Let’s Occupy Black Friday
by Kyle Byron
So they’ve finally gone and done it. Shut down Zuccotti Park in New York. Champagne all around for the banksters, political tools of the corporation, and corrupt, violent, armed-to-the-teeth cops across this fine nation of ours. Here’s to you—I heap upon you all the scorn of all the millions of people around the world collectively fed up with your collective shit.
Now we can get back to the real business of the season—mindless over-consumption! AmIright? Or at least that’s what they want you to do. They want you to pack up your tent and your crazy ideas about how government should benefit the people (and be run by them) instead of by and for the American Corporation. Then they want you to think about what you’ve done—time for a little religious-style guilt trip. Parade out the fools and misfits in front of Matt Lauer and turn them into the imagined “spokespeople” of the movement. Make us all cringe a little inside with previews of a new Michael Moore documentary about the movement. Get back on CNBC about consumption as the engine of the economy. Cue the holiday music in every 7-Eleven and stack up the Charlie Brown Christmas decorations at Home Depot. Quick, start running those f’ing Lexus-with-a-giant-red-bow-on-top-in-the-snowy-driveway-of-Middle-America ads. During Dancing with the Stars. What was that again about Occupy? It sure was funny when that fat TV bitch fell on the dance floor and now I’m sleepy …
So here we are in a world where corporations = people, and money = speech. We’re all pretty sick of this world at this point, dontcha think? So how about a plan to cause some serious disruption in the machine?
Here’s what we’re gonna do: pick a major retailer. Doesn’t really matter much which one we pick. Once we’ve established the Best Target, we schedule a countrywide occupation. But this one will be a little different. Don’t need no tents or libraries of reference books. On Black Friday, we assemble in front of the stores. One of the major electronics stores has over 1,000 storefronts around the country. If we can occupy most of them with a few hundred people, we can make a difference. Now what are we talking about here?
Twenty or so people start with a little picket line. Pictures of tents on the signs if you like. Symbolism, people! Seems innocuous enough, but media coverage builds as people start to realize it’s ALL over the country. Then the real action: several hundred people show up at each store, flooding it with normal-looking, seemingly eager-to-buy customers. The picketers outside can quietly start recruiting interested actual shoppers. Convert them to the cause in real time. No shouting or protestations to draw the eye of local law enforcement. Each person peruses the aisles for a little while, then grabs a CD or digital camera. Throughout the day they walk to the checkout line and wait, just like everybody else.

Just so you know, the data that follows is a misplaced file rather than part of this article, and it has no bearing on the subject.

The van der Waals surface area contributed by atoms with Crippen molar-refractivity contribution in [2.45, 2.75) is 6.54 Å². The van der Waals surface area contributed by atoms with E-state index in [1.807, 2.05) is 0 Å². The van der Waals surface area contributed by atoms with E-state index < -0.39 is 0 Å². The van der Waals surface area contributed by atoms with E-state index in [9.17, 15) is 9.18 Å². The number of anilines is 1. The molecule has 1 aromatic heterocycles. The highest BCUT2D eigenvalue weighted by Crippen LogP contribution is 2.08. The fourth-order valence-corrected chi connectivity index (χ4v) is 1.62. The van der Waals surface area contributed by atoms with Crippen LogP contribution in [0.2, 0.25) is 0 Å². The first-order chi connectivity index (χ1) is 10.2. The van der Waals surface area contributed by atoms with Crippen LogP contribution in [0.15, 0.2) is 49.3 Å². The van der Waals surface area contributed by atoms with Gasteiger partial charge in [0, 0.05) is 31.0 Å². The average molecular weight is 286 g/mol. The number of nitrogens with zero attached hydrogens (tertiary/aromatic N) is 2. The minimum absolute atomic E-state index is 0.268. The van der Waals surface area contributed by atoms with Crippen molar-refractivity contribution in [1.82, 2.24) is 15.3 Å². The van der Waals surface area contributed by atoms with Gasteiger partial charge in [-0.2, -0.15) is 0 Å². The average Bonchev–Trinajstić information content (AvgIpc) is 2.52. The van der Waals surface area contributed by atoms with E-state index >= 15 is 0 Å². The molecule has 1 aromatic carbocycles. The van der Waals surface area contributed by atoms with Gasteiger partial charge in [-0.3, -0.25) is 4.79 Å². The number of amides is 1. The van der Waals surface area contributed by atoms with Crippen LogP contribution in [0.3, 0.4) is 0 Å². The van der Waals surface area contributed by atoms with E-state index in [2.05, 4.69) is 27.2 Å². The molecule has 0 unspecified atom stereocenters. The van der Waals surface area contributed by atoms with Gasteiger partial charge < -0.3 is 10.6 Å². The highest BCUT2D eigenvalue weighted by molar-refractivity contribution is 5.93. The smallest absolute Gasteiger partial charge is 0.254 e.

Then, as each protester makes it to the cash register, they happily hand over their recently-cancelled ATM card from whichever major bank they’ve moved their money from. Or grab an old, expired credit card from that desk drawer and use it. Feigned puzzlement as the cashier tries and fails to ring them up. Then just a little hemming and hawing, trying to understand what’s happening. Then they place their not-purchased item on the counter and walk out. The next protester walks up to the register—and the cycle continues. As lines slow and back up around the country, media coverage starts to shift from the picketers outside to the larger story—major retailer targeted in massive shutdown attempt. No spokespeople for the movement are available for comment. Attempts to communicate with the non-participating protest buyers are met with silent smiles, waves, and peace signs wiggling in the face of Greta Van Susteren.
The beauty of this “occupation” is that it is completely invisible. No tents to break down, no wall of protesters shouting at the police to billy-club (oh, I’m sorry, “nudge”—fuck you, NBC) into compliance.
I bet even a minor drop in Black Friday sales would put a chill in the heart of any retailer CEO. It’s a bit cynical to imagine, but at this point even a small victory would be pleasant news. We’re under no illusion that Glass-Steagall will be re-implemented anytime soon (even though it should be—ha ha, who am I kidding with this stuff is the question I ask in the middle of the night sometimes these days). But perhaps, perhaps he might issue a statement. At the very least, it would be funny. Imagine this rich bastard pleading with the masses to BUY MORE SHIT! I’m all about the entertainment value here folks.
Anonymous Cyber Monday Follow-up
And it would be swell if Anonymous could get involved after our little song and dance is all over and done with. Shut down the same retailer’s website. Crash it down during the company’s most lucrative online shopping day, Cyber Monday. Even just for a few hours. But again, as with all things requested of Anonymous, you guys rock, I love you man, and no worries. I do NOT want to mess with you or any plans you may have. Lotsa love and I’m tapping my chest in that way people do with the hand signs and all that.
So that’s it—that’s the plan. What do you think? Shall we take down American retail this Christmas?